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Nome Discusses Public Safety Commission Proposal

Snowy sidewalk and large sign reading "Nome Alaska" along a wood-paneled building on a winter's day in Nome.
Front Street, Nome, March 2017. Photo: David Dodman, KNOM.

For months, many Nome citizens have advocated at City Council for a public safety commission. On Monday night, the community had the chance to discuss a written proposal for the potential public-group.

The crowd gathered in Nome Eskimo Community’s Trigg Tribal Hall contained many faces that are often seen in City Hall. That included concerned citizens, city council members, the chief of Police, and other city personnel. Facing the group of about 25 people was a face not often seen in Nome: Brooks Chandler, the city attorney.

“As the city attorney my job is to represent the collective interests of all members of the community of Nome. So, part of doing that job is for me to hear directly from you. Although at the end, the way the Democratic system works, the ultimate decision maker is your elected representatives, the City Council.”

In particular, citizens have been concerned about a perceived lack of police oversight, especially with cases regarding sexual assault and domestic violence. Using the example of already existing city advising commissions like the Planning and Port Commission, along with the Nome Code of Ordinances, the attorney laid out a drafted ordinance for the creation of a Public Safety Commission. For Chandler, this was about getting something on paper to facilitate conversation:

“What is in the draft form is an advisory body that gets direct information from the police department and that prepares recommendations to the city council, is required to submit an annual report, is required to be involved in the process in which a police chief is selected in the future and is required to have regular meetings.”

Then the floor was open for public criticism and discussion. Lisa Ellana is a resident of Nome and came forward as an advocate for victims of sexual assault.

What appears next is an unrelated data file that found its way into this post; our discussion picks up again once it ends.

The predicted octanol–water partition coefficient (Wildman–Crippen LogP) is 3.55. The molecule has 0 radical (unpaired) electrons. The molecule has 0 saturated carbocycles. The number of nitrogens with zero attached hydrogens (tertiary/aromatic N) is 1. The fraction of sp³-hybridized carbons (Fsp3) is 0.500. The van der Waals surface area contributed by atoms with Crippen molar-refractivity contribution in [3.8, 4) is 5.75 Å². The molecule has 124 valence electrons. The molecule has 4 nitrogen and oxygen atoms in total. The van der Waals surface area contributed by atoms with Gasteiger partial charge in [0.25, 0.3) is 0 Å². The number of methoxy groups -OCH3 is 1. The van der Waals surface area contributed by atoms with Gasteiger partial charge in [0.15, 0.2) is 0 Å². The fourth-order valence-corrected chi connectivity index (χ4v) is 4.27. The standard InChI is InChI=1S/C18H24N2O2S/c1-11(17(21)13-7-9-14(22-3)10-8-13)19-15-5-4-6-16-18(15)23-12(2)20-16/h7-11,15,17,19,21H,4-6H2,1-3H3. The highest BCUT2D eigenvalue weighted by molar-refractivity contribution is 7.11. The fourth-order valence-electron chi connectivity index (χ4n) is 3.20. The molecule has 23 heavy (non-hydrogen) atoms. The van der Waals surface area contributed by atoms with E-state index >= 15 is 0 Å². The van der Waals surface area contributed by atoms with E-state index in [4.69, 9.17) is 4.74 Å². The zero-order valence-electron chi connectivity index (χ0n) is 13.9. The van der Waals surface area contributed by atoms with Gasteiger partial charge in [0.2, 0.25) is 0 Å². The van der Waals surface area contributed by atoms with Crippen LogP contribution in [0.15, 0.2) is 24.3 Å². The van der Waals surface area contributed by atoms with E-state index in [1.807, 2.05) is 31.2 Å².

“The majority of the people that were impacted by the way things were previously were Alaska Native… it is my opinion, that there should be tribal membership, people that are Alaska native, Alaska Native women and leaders from this community, concerned citizens who are part of the community that are most severely impacted by the past handling of things on this commission”.

Residents noted that there are other organizations in Nome that seek to have boards that represent the diversity of the community, such as the Nome Community Center.

Like other commissions, members of this proposed body would be appointed by the mayor and subject to confirmation by the City Council. The city manager and chief of police would be ex-officio members, meaning that whoever holds that office would automatically be a part of the commission.

The proposed ordinance also had a list of requirements for service including not having been employed by NPD within the past two years, not being convicted of a felony, misdemeanors of sexual assault or domestic violence, or crimes “involving acts of moral turpitude”. But Nicole Frank, an attorney and Nome resident, mentioned that those cover a broad range of convictions that do not expire. She noted that in the State of Alaska, those requirements could disproportionately affect some socio-economic populations.

Under the Open Meetings Act, the meetings will be open to the public. Frank drew the crowd’s attention to the legal problems this could present.

“How is that impacted when juveniles are involved? For instance, if a police officer is involved of misconduct involving someone who is underage… an officer can request that that information becomes public?”

City attorney Brooks Chandler acknowledged the committee would be what he calls a “balancing act”.

“Creating a commission expands potential liability and that’s just something people have to weigh. The commission could have procedures and fail to follow them. The commission could inadvertently trample somebody’s rights as a victim, as an employee, so there’s an increased risk of liability. The flipside of that is that the city buys insurance.”

Present in the audience was Triada Stampas, a policy director for the American Civil Liberties Union (ACLU). She and ACLU Legal Director Stephen Koteff offered to make themselves available as a resource for Nome-ites to learn more about other citizen oversight committees that could serve as a potential reference.

Though Monday night’s discussion did yield minor changes and edits to the original drafted proposal, the gathered community members decided that the best way to move forward is to bring the proposal to the next city council meeting. It will be required to go through two readings where the city council can discuss, make changes, and hear public comments. Citizens who wish to get in contact with the ACLU can contact their office in Anchorage at 907-263-2004.

The next City Council meeting will be this Monday, February 25th.

Image at top: Front Street. Photo: David Dodman, KNOM.

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